Future research will be needed to shed light on the onset of spontaneous malignant transformations in aging killifish.

Opportunities for interventions

The spontaneous onset molecular, cellular, tissue-specific and systemic changes associated with aging of the immune system, make annual killifish of the genus Nothobranchius an ideal experimental model for immune-targeted interventions aimed at ameliorating health through the aging process.

A recent preprint by Morabito et al., showed that while primary immune cells extracted from the killifish kidney marrow from young vs. old turquoise killifish respond differently to LPS (endotoxin) induction, the application of the senolytic drug fisetin to cells from old killifish donors leads to cellular responses to LPS comparable to those of young cells [22]. Senescent cells appear to dramatically accumulate in aging killifish across organs [55, 56]. The application of senolytics, such as a cocktail of quercetin and dasatinib, led to enhanced neurogenesis after traumatic brain injury [57]. However, whether senolytics lead to improved immune-aging phenotypes also in vivo, is still unclear.


In summary, annual killifish undergo substantial transformations in immune aging phenotypes. These transformations encompass shifts in cellular homeostasis within their primary hematopoietic organ and profound alterations in immune effector cells, including lymphocytes within mucosal organs. Additionally, they exhibit systemic changes characterized by heightened inflammatory processes.

The unique combination of their short natural lifespan, a broad range of spontaneous aging-related immune transformations, and their experimental accessibility, makes annual killifish of the genus Nothobranchius exceptional candidates for discovering basic molecular, cellular and systemic changes underlying vertebrate immune aging.

Future and ongoing research endeavors will be essential to shed light on multiple aspects related with immune aging in killifish. A comparative analysis of adult hematopoiesis and immune homeostasis among short-lived and long-lived killifish, as well as between killifish and other teleosts, will be necessary to understand whether killifish hematopoiesis has unique features that lead to the rapid onset of age-related immune and systemic dysfunctions. We still ignore whether sustained innate immune system activation impacts endothelial, adipose cells, as well as fibroblasts [58]. We don’t know whether upon immune stimulation, older killifish undergo exaggerated innate responses, such as “cytokine storms” and sepsis, even in response to vaccination [59,60,61]. It is yet to be determined if aging killifish accumulate age-associated B cells (ABCs) [62, 63], undergo autoimmunity – perhaps associated with thymic involution – and if aging affects their T cell compartment.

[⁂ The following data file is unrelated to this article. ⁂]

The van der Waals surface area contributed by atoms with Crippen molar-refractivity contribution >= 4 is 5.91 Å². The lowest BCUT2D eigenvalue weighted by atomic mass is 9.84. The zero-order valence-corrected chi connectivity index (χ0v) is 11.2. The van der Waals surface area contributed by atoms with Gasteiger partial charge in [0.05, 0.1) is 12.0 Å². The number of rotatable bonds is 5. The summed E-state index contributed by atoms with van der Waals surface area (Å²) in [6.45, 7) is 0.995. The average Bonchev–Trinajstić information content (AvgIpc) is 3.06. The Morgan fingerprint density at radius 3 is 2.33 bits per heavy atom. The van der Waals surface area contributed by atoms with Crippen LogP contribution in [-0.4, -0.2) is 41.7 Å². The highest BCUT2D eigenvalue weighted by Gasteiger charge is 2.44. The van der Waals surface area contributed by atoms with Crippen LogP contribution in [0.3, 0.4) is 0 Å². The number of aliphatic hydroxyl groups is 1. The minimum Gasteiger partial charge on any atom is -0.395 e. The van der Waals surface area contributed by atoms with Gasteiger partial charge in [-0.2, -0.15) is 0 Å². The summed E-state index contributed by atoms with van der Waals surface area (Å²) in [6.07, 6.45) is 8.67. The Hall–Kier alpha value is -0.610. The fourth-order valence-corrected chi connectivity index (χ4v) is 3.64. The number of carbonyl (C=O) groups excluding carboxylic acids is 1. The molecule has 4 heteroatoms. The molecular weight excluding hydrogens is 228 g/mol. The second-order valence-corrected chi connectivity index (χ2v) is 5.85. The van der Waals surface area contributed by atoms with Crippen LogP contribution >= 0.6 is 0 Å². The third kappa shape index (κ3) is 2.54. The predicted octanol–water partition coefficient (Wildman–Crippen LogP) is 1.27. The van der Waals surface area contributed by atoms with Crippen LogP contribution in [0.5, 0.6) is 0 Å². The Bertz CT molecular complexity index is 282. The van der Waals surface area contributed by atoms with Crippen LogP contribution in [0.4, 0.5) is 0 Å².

The deep evolutionary conservation of basic vertebrate immune aging mechanisms shared between mammals and killifish positions these naturally short-lived vertebrates as a powerful platform for testing interventions that may prove effective across vertebrates, including humans. Killifish can be ideal experimental animals to test the impact of immune therapy in the context of aging and aging-related disease models. Building upon established interventions, killifish offer a valuable platform for evaluating the effects of dietary modifications, medications, microbiome manipulations, precise genome editing through CRISPR/Cas9 technology [51, 53], vaccines, and stem cell transplantations [64], in alleviating immune system aging and its associated health implications.


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We would like to thank all past and current Valenzano lab members. This work has been in part supported by the DFG grant SFB1310 “Predictability in Evolution”.


Open Access funding enabled and organized by Projekt DEAL.

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DRV wrote the manuscript and generated the figure. GM and AR commented on the manuscript and contributed to the initial concept of the manuscript.

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Correspondence to Dario Riccardo Valenzano.

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Morabito, G., Ryabova, A. & Valenzano, D.R. Immune aging in annual killifish. Immun Ageing 21, 18 (2024).